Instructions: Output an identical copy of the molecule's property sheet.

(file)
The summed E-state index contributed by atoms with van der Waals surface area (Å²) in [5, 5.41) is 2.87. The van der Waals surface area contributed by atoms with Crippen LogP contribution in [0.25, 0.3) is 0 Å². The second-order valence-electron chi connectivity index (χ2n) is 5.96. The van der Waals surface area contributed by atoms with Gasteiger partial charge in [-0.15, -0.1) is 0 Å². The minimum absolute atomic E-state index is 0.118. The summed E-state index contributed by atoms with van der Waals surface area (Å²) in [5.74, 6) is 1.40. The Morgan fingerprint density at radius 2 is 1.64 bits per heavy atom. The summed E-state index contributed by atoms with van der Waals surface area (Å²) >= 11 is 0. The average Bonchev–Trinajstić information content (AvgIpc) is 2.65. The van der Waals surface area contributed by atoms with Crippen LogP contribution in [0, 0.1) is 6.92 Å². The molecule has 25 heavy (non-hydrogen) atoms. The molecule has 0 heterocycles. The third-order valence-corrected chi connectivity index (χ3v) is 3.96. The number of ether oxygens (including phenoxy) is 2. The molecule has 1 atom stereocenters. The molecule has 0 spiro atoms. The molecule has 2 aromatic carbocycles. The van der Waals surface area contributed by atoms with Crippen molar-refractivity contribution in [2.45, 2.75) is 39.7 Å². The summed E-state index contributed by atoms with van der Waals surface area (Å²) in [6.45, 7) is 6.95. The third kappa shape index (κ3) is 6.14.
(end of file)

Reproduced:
The summed E-state index contributed by atoms with van der Waals surface area (Å²) in [5, 5.41) is 2.87. The van der Waals surface area contributed by atoms with Crippen LogP contribution in [0.25, 0.3) is 0 Å². The second-order valence-electron chi connectivity index (χ2n) is 5.96. The van der Waals surface area contributed by atoms with Gasteiger partial charge in [-0.15, -0.1) is 0 Å². The minimum absolute atomic E-state index is 0.118. The summed E-state index contributed by atoms with van der Waals surface area (Å²) in [5.74, 6) is 1.40. The Morgan fingerprint density at radius 2 is 1.64 bits per heavy atom. The summed E-state index contributed by atoms with van der Waals surface area (Å²) >= 11 is 0. The average Bonchev–Trinajstić information content (AvgIpc) is 2.65. The van der Waals surface area contributed by atoms with Crippen LogP contribution in [0, 0.1) is 6.92 Å². The molecule has 25 heavy (non-hydrogen) atoms. The molecule has 0 heterocycles. The third-order valence-corrected chi connectivity index (χ3v) is 3.96. The number of ether oxygens (including phenoxy) is 2. The molecule has 1 atom stereocenters. The molecule has 0 spiro atoms. The molecule has 2 aromatic carbocycles. The van der Waals surface area contributed by atoms with Crippen molar-refractivity contribution in [2.45, 2.75) is 39.7 Å². The summed E-state index contributed by atoms with van der Waals surface area (Å²) in [6.45, 7) is 6.95. The third kappa shape index (κ3) is 6.14.